Houston officer killed two weeks before retirement

Sgt. Harold Preston, who led 'from the front,' died at an area hospital with his family by his side.

A longtime Texas police officer just two weeks away from his retirement was shot and killed Tuesday while responding to a domestic violence call. 

Houston Police Sgt. Harold Preston, 65, suffered multiple head wounds after the 41-year force veteran responded to a call at a local apartment complex. 

Houston Police Sgt. Harold Preston (above), a 41-year-veteran of the force, died at an area hospital with his family by his side. His chief described him as an officer who led “from the front.”

The Washington Post is reporting that the suspect, Elmer Manzano, is in the United States illegally. The 51-year-old man also reportedly has a lengthy criminal record. 

The Post notes that ICE issued a statement calling Manzano a “convicted criminal alien who is unlawfully present in the U.S.” The agency has placed a detainer with Texas authorities seeking to take him into federal custody.

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Preston’s shooting occurred as officers tried to assist Manzano’s estrange wife, attempting to get her belongings from an apartment where police had been summoned previously for reported domestic abuse. The woman’s teenage son unlocked the door to the apartment, and his father started shooting. The son was also wounded in the attack, according to NBC News.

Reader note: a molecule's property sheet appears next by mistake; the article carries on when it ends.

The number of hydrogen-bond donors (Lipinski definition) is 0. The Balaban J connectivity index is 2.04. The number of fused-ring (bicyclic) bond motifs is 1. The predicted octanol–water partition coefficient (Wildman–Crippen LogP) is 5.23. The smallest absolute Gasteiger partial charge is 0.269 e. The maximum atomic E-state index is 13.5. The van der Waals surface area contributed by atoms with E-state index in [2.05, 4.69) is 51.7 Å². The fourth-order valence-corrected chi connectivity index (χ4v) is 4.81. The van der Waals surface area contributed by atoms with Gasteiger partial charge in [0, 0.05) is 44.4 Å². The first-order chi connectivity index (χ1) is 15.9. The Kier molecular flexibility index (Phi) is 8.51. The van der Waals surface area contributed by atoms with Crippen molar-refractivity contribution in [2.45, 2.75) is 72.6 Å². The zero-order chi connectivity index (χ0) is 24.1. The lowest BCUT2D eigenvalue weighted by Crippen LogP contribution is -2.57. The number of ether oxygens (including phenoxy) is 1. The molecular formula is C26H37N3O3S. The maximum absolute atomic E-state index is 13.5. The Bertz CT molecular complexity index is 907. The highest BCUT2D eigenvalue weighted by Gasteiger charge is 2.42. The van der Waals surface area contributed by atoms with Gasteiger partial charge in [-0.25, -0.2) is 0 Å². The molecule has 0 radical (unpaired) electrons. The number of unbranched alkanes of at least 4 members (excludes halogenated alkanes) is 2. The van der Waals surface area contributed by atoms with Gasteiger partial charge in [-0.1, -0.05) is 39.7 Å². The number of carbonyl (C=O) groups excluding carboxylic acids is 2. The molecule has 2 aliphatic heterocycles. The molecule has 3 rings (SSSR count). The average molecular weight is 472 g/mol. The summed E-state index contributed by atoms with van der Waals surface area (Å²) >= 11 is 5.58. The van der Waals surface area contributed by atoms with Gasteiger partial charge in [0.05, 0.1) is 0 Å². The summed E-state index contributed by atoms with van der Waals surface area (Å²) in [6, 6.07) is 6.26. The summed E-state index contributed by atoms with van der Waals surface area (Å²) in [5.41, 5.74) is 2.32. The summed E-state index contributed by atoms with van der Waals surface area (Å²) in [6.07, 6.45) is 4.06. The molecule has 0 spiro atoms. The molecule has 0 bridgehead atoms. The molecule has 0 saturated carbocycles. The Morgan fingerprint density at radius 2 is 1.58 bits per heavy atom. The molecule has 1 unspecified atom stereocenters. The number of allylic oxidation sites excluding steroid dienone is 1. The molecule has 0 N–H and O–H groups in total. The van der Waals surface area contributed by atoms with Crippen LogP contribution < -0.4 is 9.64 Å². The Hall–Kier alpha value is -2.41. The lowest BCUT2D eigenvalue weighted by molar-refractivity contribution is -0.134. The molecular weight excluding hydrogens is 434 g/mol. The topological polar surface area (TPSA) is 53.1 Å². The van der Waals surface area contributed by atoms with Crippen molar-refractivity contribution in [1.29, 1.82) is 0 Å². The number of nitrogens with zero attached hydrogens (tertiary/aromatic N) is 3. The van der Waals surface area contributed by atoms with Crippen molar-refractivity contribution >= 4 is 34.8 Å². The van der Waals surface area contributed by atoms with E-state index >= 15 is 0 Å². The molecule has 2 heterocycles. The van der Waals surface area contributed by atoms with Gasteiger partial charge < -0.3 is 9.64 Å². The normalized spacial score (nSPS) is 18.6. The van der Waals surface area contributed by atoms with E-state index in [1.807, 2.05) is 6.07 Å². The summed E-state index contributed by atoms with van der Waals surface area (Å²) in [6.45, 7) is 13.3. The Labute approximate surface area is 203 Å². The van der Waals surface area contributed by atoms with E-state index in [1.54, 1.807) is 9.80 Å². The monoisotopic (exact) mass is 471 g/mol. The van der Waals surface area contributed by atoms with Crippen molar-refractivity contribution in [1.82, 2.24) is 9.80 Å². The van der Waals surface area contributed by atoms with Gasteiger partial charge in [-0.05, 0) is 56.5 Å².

Preston’s slaying immediately became a talking point for Trump administration officials, who were quick to claim the “killing of this police officer and violence in this household were entirely preventable crimes that could have been avoided had this person been deported at times of previous convictions.” 

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Ken Cuccinelli, the acting deputy secretary at the Department of Homeland Security, told The Post that “this is an unrecoverable tragedy for the officer’s family that can never be fixed.” 

Houston Police Chief Art Acevedo said that after sustaining his wounds, Preston died at an area hospital with his family by his side. He described Preston as an officer who led “from the front.” 

“He is leading with men and women on streets, instead of choosing to sit in an office drinking coffee and reading the paper,” said Acevedo. “That is the man he was — he is a man who lived with elderly parents to take care of them. As good as he was as a cop, he was a better human being. That is just the guy that he was, and we are going to miss him.”

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